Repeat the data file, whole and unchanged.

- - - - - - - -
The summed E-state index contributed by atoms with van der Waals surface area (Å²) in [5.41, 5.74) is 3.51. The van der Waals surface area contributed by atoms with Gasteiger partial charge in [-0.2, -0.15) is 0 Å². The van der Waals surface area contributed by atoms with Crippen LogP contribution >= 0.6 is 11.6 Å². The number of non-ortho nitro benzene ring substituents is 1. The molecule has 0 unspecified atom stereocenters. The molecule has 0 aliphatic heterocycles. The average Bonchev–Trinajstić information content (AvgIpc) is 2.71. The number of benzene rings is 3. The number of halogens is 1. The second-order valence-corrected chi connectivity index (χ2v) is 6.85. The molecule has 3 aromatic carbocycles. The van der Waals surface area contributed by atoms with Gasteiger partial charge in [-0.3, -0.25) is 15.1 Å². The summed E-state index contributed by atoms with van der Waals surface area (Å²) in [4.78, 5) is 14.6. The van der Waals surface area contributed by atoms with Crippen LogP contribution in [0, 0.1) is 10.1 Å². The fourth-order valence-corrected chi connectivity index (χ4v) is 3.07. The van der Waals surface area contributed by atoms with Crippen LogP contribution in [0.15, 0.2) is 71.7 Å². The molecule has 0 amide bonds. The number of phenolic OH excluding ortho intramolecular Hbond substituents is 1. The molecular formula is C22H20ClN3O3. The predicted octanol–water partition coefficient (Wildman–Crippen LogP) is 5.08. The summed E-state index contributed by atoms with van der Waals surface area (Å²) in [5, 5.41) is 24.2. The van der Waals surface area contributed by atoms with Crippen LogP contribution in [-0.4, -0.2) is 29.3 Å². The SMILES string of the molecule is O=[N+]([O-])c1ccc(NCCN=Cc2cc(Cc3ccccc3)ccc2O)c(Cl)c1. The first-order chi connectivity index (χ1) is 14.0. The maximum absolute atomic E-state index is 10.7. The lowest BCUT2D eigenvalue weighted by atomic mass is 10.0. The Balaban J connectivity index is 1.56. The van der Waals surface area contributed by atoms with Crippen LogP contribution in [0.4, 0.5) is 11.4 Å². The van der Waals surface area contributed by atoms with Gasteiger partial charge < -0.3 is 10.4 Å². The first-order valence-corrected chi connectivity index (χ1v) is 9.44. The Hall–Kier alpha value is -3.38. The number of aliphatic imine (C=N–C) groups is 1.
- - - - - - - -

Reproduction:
The summed E-state index contributed by atoms with van der Waals surface area (Å²) in [5.41, 5.74) is 3.51. The van der Waals surface area contributed by atoms with Gasteiger partial charge in [-0.2, -0.15) is 0 Å². The van der Waals surface area contributed by atoms with Crippen LogP contribution >= 0.6 is 11.6 Å². The number of non-ortho nitro benzene ring substituents is 1. The molecule has 0 unspecified atom stereocenters. The molecule has 0 aliphatic heterocycles. The average Bonchev–Trinajstić information content (AvgIpc) is 2.71. The number of benzene rings is 3. The number of halogens is 1. The second-order valence-corrected chi connectivity index (χ2v) is 6.85. The molecule has 3 aromatic carbocycles. The van der Waals surface area contributed by atoms with Gasteiger partial charge in [-0.3, -0.25) is 15.1 Å². The summed E-state index contributed by atoms with van der Waals surface area (Å²) in [4.78, 5) is 14.6. The van der Waals surface area contributed by atoms with Crippen LogP contribution in [0, 0.1) is 10.1 Å². The fourth-order valence-corrected chi connectivity index (χ4v) is 3.07. The van der Waals surface area contributed by atoms with Crippen LogP contribution in [0.15, 0.2) is 71.7 Å². The molecule has 0 amide bonds. The number of phenolic OH excluding ortho intramolecular Hbond substituents is 1. The molecular formula is C22H20ClN3O3. The predicted octanol–water partition coefficient (Wildman–Crippen LogP) is 5.08. The summed E-state index contributed by atoms with van der Waals surface area (Å²) in [5, 5.41) is 24.2. The van der Waals surface area contributed by atoms with Crippen LogP contribution in [-0.4, -0.2) is 29.3 Å². The SMILES string of the molecule is O=[N+]([O-])c1ccc(NCCN=Cc2cc(Cc3ccccc3)ccc2O)c(Cl)c1. The first-order chi connectivity index (χ1) is 14.0. The maximum absolute atomic E-state index is 10.7. The lowest BCUT2D eigenvalue weighted by atomic mass is 10.0. The Balaban J connectivity index is 1.56. The van der Waals surface area contributed by atoms with Crippen LogP contribution in [0.4, 0.5) is 11.4 Å². The van der Waals surface area contributed by atoms with Gasteiger partial charge < -0.3 is 10.4 Å². The first-order valence-corrected chi connectivity index (χ1v) is 9.44. The Hall–Kier alpha value is -3.38. The number of aliphatic imine (C=N–C) groups is 1.